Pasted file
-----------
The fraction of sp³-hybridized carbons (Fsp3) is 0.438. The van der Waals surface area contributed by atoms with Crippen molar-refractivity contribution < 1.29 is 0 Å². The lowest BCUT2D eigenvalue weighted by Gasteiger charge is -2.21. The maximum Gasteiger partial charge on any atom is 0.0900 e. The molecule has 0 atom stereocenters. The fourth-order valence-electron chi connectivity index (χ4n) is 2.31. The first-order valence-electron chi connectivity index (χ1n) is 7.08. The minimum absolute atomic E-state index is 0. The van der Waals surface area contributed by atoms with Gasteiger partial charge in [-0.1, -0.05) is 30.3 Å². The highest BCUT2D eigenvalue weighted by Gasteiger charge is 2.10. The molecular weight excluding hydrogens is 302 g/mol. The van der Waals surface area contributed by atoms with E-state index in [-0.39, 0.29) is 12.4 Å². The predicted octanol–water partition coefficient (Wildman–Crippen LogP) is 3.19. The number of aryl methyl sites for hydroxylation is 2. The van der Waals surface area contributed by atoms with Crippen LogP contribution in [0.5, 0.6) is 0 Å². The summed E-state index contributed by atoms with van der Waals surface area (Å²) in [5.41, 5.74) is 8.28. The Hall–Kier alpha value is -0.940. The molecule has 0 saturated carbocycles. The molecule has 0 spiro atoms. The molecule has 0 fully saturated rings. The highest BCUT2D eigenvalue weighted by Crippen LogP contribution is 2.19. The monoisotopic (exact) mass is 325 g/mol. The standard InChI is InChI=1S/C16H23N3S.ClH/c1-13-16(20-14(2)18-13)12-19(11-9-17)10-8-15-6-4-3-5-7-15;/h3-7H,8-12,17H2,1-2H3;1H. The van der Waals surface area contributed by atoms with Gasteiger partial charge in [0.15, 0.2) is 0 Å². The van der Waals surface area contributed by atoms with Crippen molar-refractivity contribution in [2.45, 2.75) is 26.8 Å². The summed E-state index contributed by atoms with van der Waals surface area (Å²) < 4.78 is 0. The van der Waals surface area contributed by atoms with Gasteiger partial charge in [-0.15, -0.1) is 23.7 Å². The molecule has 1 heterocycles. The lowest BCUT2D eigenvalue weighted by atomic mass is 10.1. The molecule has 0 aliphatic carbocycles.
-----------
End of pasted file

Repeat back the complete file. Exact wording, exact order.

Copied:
The fraction of sp³-hybridized carbons (Fsp3) is 0.438. The van der Waals surface area contributed by atoms with Crippen molar-refractivity contribution < 1.29 is 0 Å². The lowest BCUT2D eigenvalue weighted by Gasteiger charge is -2.21. The maximum Gasteiger partial charge on any atom is 0.0900 e. The molecule has 0 atom stereocenters. The fourth-order valence-electron chi connectivity index (χ4n) is 2.31. The first-order valence-electron chi connectivity index (χ1n) is 7.08. The minimum absolute atomic E-state index is 0. The van der Waals surface area contributed by atoms with Gasteiger partial charge in [-0.1, -0.05) is 30.3 Å². The highest BCUT2D eigenvalue weighted by Gasteiger charge is 2.10. The molecular weight excluding hydrogens is 302 g/mol. The van der Waals surface area contributed by atoms with E-state index in [-0.39, 0.29) is 12.4 Å². The predicted octanol–water partition coefficient (Wildman–Crippen LogP) is 3.19. The number of aryl methyl sites for hydroxylation is 2. The van der Waals surface area contributed by atoms with Crippen LogP contribution in [0.5, 0.6) is 0 Å². The summed E-state index contributed by atoms with van der Waals surface area (Å²) in [5.41, 5.74) is 8.28. The Hall–Kier alpha value is -0.940. The molecule has 0 saturated carbocycles. The molecule has 0 spiro atoms. The molecule has 0 fully saturated rings. The highest BCUT2D eigenvalue weighted by Crippen LogP contribution is 2.19. The monoisotopic (exact) mass is 325 g/mol. The standard InChI is InChI=1S/C16H23N3S.ClH/c1-13-16(20-14(2)18-13)12-19(11-9-17)10-8-15-6-4-3-5-7-15;/h3-7H,8-12,17H2,1-2H3;1H. The van der Waals surface area contributed by atoms with Gasteiger partial charge in [0.15, 0.2) is 0 Å². The van der Waals surface area contributed by atoms with Crippen molar-refractivity contribution in [2.45, 2.75) is 26.8 Å². The summed E-state index contributed by atoms with van der Waals surface area (Å²) < 4.78 is 0. The van der Waals surface area contributed by atoms with Gasteiger partial charge in [-0.15, -0.1) is 23.7 Å². The molecule has 1 heterocycles. The lowest BCUT2D eigenvalue weighted by atomic mass is 10.1. The molecule has 0 aliphatic carbocycles.